30 Jun How to get your tone of voice spot on
Every brand has a TOV (tone of voice), or at least they should. But, surprisingly, a lot of companies forget about it, and allow it to get lost, especially if they expand or change direction. If you’re struggling to answer ‘What’s my tone of voice?’, then this is the guide for you.
What is a TOV and why is it important?
TOV notes can be found in brand guidelines, and they have an important job, especially for your social, content marketing, PR, and design teams. Whoever is writing, creating or designing for a brand, needs to convey a consistent tone and message, no matter the topic. If one article appears too tongue in cheek, when a brand has never had that tone before, or if it just doesn’t fit with the brand, then this can damage a reputation and put people off.
Where to start when developing a tone of voice?
Values. If you don’t know your own brand’s values through and through, then you will struggle to nail down a TOV. Start with a whiteboard session to brainstorm your own brand’s values, what it encourages, how the culture is, and where you want the company to go. The words you see getting repeated will help you develop a TOV and your underlying values.
Know your brand
Different businesses will suit different tones. If you’re a sex toy retailer, then the serious, professional tone is definitely not needed. Many adult/sex brands often swear in their articles, with puns and tongue-in-cheek messaging. Whereas if you’re a finance or medical company, this laid-back tone will probably not go down too well. When there’s money, security, or health involved, people need to feel like they can trust you and your impression needs to be one of authority. Depending on the topic you’re covering, you may be able to inject some humour, but it’s about reading the room, understanding the subject, and knowing your audience.
Developing brand voice guidelines
You’ll often find fashion brands have very detailed brand guidelines, as they work with so many different creatives to deliver projects and campaigns, and so everybody needs to be consistent.
Content involves storytelling, and it’s no different with brand guidelines. Begin with your brand’s story, so that whoever opens up the document gets a great overview of the background of the company and where it wants to go.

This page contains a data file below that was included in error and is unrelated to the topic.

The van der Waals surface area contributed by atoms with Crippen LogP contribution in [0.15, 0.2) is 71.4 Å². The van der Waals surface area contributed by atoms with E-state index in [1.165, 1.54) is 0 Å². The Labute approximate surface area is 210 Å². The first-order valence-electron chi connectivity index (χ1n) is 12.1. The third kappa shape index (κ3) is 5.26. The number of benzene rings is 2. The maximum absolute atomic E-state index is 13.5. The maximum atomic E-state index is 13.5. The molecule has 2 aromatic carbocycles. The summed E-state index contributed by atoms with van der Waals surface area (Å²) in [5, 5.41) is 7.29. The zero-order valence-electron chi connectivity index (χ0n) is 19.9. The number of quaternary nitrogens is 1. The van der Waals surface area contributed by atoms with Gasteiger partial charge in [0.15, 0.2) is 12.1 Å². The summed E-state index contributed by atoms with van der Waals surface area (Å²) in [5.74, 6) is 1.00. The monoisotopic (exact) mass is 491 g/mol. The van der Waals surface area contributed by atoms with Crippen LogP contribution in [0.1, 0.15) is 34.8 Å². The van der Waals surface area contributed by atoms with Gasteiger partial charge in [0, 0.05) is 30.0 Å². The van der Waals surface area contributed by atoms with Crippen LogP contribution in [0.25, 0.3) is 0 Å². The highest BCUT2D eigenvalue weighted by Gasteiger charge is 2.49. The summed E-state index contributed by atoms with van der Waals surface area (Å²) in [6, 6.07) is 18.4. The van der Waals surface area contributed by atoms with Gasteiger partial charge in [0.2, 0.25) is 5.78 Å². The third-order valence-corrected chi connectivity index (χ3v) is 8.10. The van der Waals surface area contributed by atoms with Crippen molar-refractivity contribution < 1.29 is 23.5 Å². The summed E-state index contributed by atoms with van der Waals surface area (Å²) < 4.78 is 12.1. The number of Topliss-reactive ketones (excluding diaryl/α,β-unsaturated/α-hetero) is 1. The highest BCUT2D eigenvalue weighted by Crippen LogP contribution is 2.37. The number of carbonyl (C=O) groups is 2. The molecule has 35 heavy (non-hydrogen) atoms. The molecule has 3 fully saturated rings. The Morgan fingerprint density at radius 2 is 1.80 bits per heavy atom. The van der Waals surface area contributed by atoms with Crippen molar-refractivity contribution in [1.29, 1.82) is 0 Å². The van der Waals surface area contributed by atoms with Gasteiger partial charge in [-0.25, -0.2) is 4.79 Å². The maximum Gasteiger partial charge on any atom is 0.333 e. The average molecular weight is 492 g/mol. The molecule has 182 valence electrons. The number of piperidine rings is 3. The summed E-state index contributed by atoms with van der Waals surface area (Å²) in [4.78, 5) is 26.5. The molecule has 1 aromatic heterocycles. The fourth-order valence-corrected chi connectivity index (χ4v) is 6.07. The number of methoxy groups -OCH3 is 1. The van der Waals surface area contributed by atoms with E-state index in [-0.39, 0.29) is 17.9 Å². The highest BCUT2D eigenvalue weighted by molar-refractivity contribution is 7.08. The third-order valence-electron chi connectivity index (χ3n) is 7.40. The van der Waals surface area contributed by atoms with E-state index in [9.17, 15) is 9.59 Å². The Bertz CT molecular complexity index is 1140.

In your guidelines, it’s good to have a do’s and don’ts. For instance, if your target audience/customer profile is a more mature male one, then you could have handy columns to state what kind of vocabulary would work and wouldn’t. For example, ‘We never address our readers with ‘guys’ or ‘boys’. We prefer ‘men’ and ‘gents’.
You can guide the tone by emphasising who your customers are by describing their interests, what publications they tend to read, and how they like to be addressed. What also helps is a vocabulary wall or poster to inspire content, which can give a better understanding of the TOV too.
Getting everybody on the right page
When your business baby is growing, it can be hard to let go of things, especially when you have a very particular TOV. That’s why your brand guidelines are so important, no matter your industry. Every company develops and adapts; one year you might not have even heard of SEO, and the next you’re developing strategies that need content creation and a blog set up.
Whether you’re using a digital marketing agency or employing more staff, having an in-depth immersion meeting is an efficient way to get everybody on the same page, followed by your brand guidelines. Make sure you delegate proofreaders to check the content in line with the TOV, and don’t be afraid to schedule in regular refresher meetings to keep the TOV front of mind.
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